The windows of your home open up to the outdoors, a way to let light in when you appreciate the view of your garden, yard or scenery. The last thing you would want to see is a sweaty window covered in a coating of condensation.

Not only are windows covered in condensation unattractive, they also can be a sign of a larger air-quality deficit in your home. Fortunately, there’s several things you can attempt to resolve the problem.

What Creates Condensation along Windows

Condensation on the interior of windows is formed by the moist warm air throughout your home hitting the cooler surface of your windows. It’s especially commonplace around the winter when it’s much cooler outside than it is in your home.

Inside Moisture vs. In Between Panes

When discussing condensation, it’s important to know the contrast between moisture on the inside of your windows versus moisture in between the windowpanes. One is an indoor air quality issue and the other is a window issue.

  • Moisture inside a window is created from the warm damp air inside your home collecting on the glass.
  • Any moisture you find between windowpanes is formed when the window seal fails and moisture seeps between the two panes of glass, and at that point the window should be repaired or replaced.
  • Condensation inside the windows isn’t a window issue and can instead be resolved by fine-tuning the humidity in your home. Different things produce humidity in a home, such as showers, cooking, laundry or even breathing.

Why Sweating Windows Can Be a Problem

Although you might consider condensation in your windows is a cosmetic concern, it may also be a sign your home has higher humidity. If this is in fact the case, water might also be collecting on window frames, cold walls or other surfaces. Even a thin film of water can encourage wood surfaces to mildew or rot over time, promoting the growth of mildew or mold.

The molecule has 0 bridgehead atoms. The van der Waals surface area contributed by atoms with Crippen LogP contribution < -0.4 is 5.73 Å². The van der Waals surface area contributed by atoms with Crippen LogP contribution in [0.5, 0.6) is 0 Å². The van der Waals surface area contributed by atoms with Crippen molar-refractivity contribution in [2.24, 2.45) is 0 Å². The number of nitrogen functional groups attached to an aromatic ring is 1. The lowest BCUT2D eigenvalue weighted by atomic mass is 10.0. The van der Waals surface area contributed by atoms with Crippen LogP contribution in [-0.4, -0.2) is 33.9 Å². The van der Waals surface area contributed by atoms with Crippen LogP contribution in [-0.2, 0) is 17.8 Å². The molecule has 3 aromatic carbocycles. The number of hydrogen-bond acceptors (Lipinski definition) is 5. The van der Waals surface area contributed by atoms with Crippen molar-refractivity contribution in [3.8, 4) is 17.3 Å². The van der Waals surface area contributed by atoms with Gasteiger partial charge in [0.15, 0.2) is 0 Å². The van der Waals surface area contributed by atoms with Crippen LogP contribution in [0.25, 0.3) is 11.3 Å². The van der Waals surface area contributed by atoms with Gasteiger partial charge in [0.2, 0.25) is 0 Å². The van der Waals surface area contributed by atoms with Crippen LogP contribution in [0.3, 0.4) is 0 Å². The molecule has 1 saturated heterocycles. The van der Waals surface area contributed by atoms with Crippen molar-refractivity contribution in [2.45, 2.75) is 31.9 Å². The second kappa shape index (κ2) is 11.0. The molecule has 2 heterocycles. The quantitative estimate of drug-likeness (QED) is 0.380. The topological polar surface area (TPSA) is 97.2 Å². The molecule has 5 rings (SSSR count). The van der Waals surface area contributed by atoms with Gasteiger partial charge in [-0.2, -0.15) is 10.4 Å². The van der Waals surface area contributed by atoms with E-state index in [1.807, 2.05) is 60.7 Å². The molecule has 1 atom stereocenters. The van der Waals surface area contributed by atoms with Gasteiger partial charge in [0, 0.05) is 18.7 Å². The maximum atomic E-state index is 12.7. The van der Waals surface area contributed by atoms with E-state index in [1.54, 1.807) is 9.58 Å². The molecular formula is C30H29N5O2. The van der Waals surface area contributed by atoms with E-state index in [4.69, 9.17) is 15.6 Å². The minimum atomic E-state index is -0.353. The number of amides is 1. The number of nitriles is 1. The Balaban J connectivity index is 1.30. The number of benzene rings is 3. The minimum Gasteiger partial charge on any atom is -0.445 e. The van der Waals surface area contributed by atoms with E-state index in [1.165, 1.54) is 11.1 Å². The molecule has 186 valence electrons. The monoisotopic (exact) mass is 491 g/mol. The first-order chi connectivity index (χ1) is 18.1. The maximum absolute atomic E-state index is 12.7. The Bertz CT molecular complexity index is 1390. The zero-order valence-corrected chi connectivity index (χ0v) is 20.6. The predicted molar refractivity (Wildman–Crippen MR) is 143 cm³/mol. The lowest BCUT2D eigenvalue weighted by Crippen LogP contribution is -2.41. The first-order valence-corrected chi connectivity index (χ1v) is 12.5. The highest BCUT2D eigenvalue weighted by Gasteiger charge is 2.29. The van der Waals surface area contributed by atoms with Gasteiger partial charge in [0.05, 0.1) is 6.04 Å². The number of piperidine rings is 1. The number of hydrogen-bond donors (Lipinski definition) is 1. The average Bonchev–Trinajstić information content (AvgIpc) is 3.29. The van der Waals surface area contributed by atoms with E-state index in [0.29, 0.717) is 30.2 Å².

How to Reduce Humidity in Your Home

Fortunately there are numerous options for extracting moisture from the air in your home.

If you have a humidifier operating in your home – whether it be a small-scale unit or a whole-house humidifier – lower it further so the humidity inside your home decreases.

If you don’t have a humidifier running and your home’s humidity level is high, think about getting a dehumidifier. While humidifiers adds moisture inside your home so the air doesn’t dry out, a dehumidifier draws excess moisture out of the air.

Smaller, portable dehumidifiers can eliminate the water from an entire room. However, these units require clearing water trays and generally service a somewhat limited area. A whole-house dehumidifier will remove moisture across your entire home.

Whole-house dehumidifier systems are controlled by a humidistat, which allows you to establish a humidity level the same like you would pick a temperature with your thermostat. The unit will start automatically when the humidity level surpasses the set level. These systems collaborate with your home’s HVAC system, so you will want to contact skilled professionals for whole-house dehumidifier installation Big Spring.

Additional Ways to Eliminate Condensation on Windows

  • Exhaust fans. Adding exhaust fans around humidity hotspots including the bathroom, laundry room or above the kitchen range can help by pulling the warm, humid air from these areas out of your home before it can elevate the humidity level across your home.
  • Ceiling fans. Turning on ceiling fans can also keep air swirling within the home so humid air doesn’t get caught up in one spot.
  • Opening up window treatments. Opening the blinds or drapes can lower condensation by stopping the damp air from being stuck against the windowpane.

By decreasing humidity in your home and circulating air throughout your home, you can enjoy clear, moisture-free windows even during the winter.